It is Ted's Entitlement to 24 hour nursing care that I write about today. We have two carers on site during the days between 5am and 7pm. They do things like take lunch trays to people who unwell (as opposed to Ted who cannot be bothered). They also shower the amputee lady Doris, and maybe change a bandage for anyone who's recuperating from hospital. Then there are general things, like the fact that Lola will still be sitting in pyjamas at 1pm if nobody goes in at 11 and tells her it's time to dress for lunch. They also distribute all the prescriptions that residents' doctors have prescribed. Virtually every single dinner place has a small paper cup of tablets sitting there, belonging to the occupant, waiting to be swallowed with lunch.

The overnight carer, however, is asleep, not sitting and waiting for someone to buzz or call. As they get a bonus for each callout, it costs the village quite a lot - and annoys the tired carers, who are difficult to convince into doing that shift in the first place. The manager sent a letter to all residents, asking them not to "bother" the SLEEPING carers if it can wait till morning. (That kind of embarrassment works wonders.) From that point on, callouts rarely happened at all. Unfortunately the exception was Ted, who called them 5 or so times per night, almost every night.

Ted's nighttime urinary continence has been going downhill a bit. When he first experienced problems he was given a bunch of options. One was to do Kegel exercises to strengthen things - apparently he thought that was hogwash and refused. He was also advised to cut down coffee, not to drink alcohol after mid-afternoon, told to drink MORE water to practice and strengthen things - what a waste of time. He would refuse to drink anything but coffee at meals, and I saw him with a glass of red almost every evening in the study of his apartment. The doctor also tried, and failed, to have him limit his sugar intake. I mentioned the extra dessert here earlier, so that advice went down like a lead balloon. When he wasn't drinking coffee he was drinking Fanta, and I can't think of a soft drink with more sugar than that sticky, bladder-killing stuff.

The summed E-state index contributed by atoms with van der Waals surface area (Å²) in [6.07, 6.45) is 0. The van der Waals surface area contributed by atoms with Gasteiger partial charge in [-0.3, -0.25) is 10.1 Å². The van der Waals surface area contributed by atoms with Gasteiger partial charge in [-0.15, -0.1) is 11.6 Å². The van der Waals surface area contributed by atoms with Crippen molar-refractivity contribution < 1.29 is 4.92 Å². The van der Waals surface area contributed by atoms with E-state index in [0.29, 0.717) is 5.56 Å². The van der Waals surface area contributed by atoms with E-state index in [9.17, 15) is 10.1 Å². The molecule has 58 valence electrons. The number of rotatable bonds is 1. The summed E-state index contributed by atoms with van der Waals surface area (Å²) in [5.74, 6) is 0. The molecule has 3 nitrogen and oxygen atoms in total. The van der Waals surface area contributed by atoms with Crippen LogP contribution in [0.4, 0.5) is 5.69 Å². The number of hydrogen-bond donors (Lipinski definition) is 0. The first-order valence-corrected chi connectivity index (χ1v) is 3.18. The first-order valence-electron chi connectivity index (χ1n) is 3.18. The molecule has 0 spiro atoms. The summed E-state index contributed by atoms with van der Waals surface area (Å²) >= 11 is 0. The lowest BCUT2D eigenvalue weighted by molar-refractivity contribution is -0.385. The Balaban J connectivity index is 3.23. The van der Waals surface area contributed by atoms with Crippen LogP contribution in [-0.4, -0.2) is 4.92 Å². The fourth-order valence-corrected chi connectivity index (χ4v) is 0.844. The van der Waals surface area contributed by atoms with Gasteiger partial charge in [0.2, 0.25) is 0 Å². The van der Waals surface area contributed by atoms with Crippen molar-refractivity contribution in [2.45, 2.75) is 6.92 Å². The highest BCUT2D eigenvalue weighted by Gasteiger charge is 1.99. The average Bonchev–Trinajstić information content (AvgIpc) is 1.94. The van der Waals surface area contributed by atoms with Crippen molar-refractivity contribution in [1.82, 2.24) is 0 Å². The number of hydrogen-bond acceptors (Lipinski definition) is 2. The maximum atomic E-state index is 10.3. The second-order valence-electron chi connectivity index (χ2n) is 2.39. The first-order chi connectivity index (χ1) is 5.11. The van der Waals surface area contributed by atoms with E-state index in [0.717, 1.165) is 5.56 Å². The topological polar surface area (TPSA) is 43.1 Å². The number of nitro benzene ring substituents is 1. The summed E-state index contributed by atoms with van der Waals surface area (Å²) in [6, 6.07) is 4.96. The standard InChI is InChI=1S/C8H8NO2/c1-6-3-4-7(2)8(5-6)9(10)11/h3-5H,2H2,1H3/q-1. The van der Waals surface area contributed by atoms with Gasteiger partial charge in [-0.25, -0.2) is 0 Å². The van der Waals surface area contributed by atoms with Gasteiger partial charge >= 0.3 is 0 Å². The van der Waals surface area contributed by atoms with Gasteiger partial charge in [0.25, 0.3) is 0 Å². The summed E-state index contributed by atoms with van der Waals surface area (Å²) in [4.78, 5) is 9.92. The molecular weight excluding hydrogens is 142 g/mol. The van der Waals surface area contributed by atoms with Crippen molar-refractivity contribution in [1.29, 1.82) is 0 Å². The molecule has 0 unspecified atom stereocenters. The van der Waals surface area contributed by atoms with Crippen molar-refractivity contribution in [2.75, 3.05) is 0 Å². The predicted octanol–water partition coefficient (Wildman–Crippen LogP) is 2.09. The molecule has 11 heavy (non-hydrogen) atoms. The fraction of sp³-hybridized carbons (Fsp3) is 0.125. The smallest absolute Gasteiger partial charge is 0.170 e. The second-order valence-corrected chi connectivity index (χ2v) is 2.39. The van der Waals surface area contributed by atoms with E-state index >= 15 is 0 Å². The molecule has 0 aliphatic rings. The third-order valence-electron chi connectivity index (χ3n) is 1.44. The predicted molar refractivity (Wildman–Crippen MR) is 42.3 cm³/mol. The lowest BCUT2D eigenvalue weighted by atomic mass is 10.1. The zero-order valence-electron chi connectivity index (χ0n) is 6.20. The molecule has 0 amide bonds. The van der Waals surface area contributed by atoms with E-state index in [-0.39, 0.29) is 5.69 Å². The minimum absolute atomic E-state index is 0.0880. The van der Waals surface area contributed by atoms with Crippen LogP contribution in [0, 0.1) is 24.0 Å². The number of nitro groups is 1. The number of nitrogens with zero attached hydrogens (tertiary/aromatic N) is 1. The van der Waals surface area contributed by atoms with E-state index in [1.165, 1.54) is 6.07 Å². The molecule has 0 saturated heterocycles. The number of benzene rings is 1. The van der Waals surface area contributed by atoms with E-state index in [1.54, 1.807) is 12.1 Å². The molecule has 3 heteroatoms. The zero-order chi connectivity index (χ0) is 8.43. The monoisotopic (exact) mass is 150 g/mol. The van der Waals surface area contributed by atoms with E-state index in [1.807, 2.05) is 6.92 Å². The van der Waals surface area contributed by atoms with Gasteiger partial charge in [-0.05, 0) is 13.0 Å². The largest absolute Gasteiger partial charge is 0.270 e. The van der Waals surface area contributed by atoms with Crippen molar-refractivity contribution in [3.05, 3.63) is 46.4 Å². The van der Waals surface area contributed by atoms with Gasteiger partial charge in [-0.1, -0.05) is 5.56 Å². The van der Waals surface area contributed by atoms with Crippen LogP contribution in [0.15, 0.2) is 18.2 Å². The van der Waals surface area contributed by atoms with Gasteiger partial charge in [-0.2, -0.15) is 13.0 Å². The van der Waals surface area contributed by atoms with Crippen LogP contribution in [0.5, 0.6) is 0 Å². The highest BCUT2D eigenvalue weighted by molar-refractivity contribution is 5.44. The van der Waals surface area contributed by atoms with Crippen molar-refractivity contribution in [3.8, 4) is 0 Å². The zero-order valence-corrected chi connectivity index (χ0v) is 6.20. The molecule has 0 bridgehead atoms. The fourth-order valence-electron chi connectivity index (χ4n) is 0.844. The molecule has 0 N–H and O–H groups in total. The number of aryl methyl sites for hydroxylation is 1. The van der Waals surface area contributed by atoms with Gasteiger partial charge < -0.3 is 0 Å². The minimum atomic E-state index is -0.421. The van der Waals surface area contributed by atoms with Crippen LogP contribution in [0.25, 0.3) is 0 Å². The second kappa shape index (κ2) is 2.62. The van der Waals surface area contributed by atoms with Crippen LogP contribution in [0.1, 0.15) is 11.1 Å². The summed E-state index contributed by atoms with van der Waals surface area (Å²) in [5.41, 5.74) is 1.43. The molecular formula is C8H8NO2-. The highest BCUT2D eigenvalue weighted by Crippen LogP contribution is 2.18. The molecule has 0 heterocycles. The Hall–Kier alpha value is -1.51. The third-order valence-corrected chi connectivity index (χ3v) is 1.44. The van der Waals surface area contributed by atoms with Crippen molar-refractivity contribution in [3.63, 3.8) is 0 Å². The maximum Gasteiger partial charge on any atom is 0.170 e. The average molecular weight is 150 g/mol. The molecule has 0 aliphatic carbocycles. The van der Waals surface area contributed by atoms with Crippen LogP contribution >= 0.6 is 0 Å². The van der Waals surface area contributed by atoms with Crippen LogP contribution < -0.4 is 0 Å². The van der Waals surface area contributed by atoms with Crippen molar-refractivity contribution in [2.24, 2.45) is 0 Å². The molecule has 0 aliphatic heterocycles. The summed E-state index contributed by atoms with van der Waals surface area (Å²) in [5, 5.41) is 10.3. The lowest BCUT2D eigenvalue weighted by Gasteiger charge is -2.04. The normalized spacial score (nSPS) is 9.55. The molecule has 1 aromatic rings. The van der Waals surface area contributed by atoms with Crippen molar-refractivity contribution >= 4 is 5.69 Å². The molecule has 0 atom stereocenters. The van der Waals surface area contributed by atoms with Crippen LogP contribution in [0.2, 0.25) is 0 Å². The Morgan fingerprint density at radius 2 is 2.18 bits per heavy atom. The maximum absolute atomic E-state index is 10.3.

And so, the result was he got worse, often wetting himself only an hour after going to bed. Each time he would call the carer to come and clean him up. He refused rubber sheets and he refused to wear an incontinence pad. Sometimes he would wake in time to get to the toilet, and then call the carer simply because he couldn't get back to sleep.

The carers' supervisor sought him one day and said that he ought to consider the incontinence pads and rubber sheets since he was really being a little unfair with the attention he was demanding, not to mention the fact that the carers had to be paid extra for each visit. And Ted replied, "Well, the 24hour care is a substantial part of the reason I purchased such an expensive piece of real estate. We do pay for it, you know, so we do have an entitlement to such care." And that is exactly how he speaks, too. Incredibly refined.

But Celia was having none of this. Celia is one of the loveliest bosses I've ever had, but she is so incredibly businesslike. Everyone trusts her. There is just something about her confidence that people know she can deal with just about anything.

Celia called Ted into the office. "Ted, sit down. We've got a bit of a problem and perhaps you and I can sort it out. The supervisor tells me that the poor carers are being called out half a dozen times a night to assist you. Is this right?"

Ted, amazingly, wasn't ashamed to admit it was true. "Unfortunately, Celia, I've taken to having accidents throughout the night, and I do need assistance to tidy up when it happens, so yes, I've been buzzing the girls when it happens." Celia then asked why he refused the options offered to him, and he replied that he felt it below his dignity, and that he was entitled to refuse such ghastly things.

"Well Ted," Celia said, readying the punch, "we are a self-care facility here, and it's been suggested that someone unable to care for themselves overnight might require a more... substantial level of care, perhaps a nursing home."

Bang. I cannot believe she could say that. She can't actually ask anyone to leave and it's almost beyond belief that she played that card. But my aunt swears it's true. And Ted just sat there flabbergasted, realising his assertiveness had boxed him straight into a corner from which there was only one way out.

"I've had a chat to the nurse," Celia was saying, and she went on to describe Ted's Last Hope, spelling out the details and ending with, "...maybe it'd give you a good nights' sleep and we'd all be a bit happier, what do you think? Will you give it a go?" And he agreed, since there was little other option.

So I was working in the kitchen that day, when the phone rang and the supervisor was on the line wanting to talk with Preethi, one of the carers. And since the phone is in the kitchen there are no private conversations. Preethi did a lot of listening, a lot of exclamations of surprise, a bit of a laugh, and I was dying to know what was so funny. Preethi is loud, outgoing and just great fun all round. "The supervisor will be at work tomorrow," she said, "and wanted to ask me how to fit a Uridom. She needs to teach Caroline how to do it."

The first thing I asked is what a Uridom is, since I'm just a lowly kitchenhand and don't know what any of the medical contraptions are. It's what it sounds like. It's a condom-shaped thing with a tube attached to the bottom, which leads to a bag, and it's to catch urine for people with continence problems. Now you see, that isn't especially funny, even when you consider that silly old Ted deserved to have to wear one. Ok, that was funny, but only about him having to need help to fit it.